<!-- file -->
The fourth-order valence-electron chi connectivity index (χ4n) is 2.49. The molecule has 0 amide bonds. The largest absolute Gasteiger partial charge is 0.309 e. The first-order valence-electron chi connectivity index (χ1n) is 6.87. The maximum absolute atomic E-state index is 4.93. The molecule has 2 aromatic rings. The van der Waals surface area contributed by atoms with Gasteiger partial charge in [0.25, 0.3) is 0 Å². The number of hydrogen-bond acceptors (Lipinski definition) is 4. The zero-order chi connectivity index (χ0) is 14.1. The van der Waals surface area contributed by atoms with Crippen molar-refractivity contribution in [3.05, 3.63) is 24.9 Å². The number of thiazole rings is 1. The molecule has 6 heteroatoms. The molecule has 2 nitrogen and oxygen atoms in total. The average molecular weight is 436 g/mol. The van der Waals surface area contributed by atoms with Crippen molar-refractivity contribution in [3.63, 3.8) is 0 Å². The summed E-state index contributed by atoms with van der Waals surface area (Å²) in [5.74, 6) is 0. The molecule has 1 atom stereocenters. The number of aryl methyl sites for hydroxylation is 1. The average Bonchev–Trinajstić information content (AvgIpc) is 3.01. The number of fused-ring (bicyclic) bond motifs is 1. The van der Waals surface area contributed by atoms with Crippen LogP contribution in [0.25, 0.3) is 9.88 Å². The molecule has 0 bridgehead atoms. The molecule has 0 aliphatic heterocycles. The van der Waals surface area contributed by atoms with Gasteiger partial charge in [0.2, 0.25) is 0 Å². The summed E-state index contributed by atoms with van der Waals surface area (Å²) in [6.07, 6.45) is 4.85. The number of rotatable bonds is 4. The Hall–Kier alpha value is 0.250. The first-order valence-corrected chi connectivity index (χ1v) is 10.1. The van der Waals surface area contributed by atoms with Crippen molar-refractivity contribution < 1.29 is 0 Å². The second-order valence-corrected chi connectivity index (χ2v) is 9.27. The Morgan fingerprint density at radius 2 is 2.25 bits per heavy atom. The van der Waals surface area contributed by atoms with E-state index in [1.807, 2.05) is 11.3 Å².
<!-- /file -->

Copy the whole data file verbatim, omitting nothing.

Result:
The fourth-order valence-electron chi connectivity index (χ4n) is 2.49. The molecule has 0 amide bonds. The largest absolute Gasteiger partial charge is 0.309 e. The first-order valence-electron chi connectivity index (χ1n) is 6.87. The maximum absolute atomic E-state index is 4.93. The molecule has 2 aromatic rings. The van der Waals surface area contributed by atoms with Gasteiger partial charge in [0.25, 0.3) is 0 Å². The number of hydrogen-bond acceptors (Lipinski definition) is 4. The zero-order chi connectivity index (χ0) is 14.1. The van der Waals surface area contributed by atoms with Crippen molar-refractivity contribution in [3.05, 3.63) is 24.9 Å². The number of thiazole rings is 1. The molecule has 6 heteroatoms. The molecule has 2 nitrogen and oxygen atoms in total. The average molecular weight is 436 g/mol. The van der Waals surface area contributed by atoms with Crippen molar-refractivity contribution in [3.63, 3.8) is 0 Å². The summed E-state index contributed by atoms with van der Waals surface area (Å²) in [5.74, 6) is 0. The molecule has 1 atom stereocenters. The number of aryl methyl sites for hydroxylation is 1. The average Bonchev–Trinajstić information content (AvgIpc) is 3.01. The number of fused-ring (bicyclic) bond motifs is 1. The van der Waals surface area contributed by atoms with Crippen LogP contribution in [0.25, 0.3) is 9.88 Å². The molecule has 0 bridgehead atoms. The molecule has 0 aliphatic heterocycles. The van der Waals surface area contributed by atoms with Gasteiger partial charge in [0.2, 0.25) is 0 Å². The summed E-state index contributed by atoms with van der Waals surface area (Å²) in [6.07, 6.45) is 4.85. The number of rotatable bonds is 4. The Hall–Kier alpha value is 0.250. The first-order valence-corrected chi connectivity index (χ1v) is 10.1. The van der Waals surface area contributed by atoms with Crippen molar-refractivity contribution < 1.29 is 0 Å². The second-order valence-corrected chi connectivity index (χ2v) is 9.27. The Morgan fingerprint density at radius 2 is 2.25 bits per heavy atom. The van der Waals surface area contributed by atoms with E-state index in [1.807, 2.05) is 11.3 Å².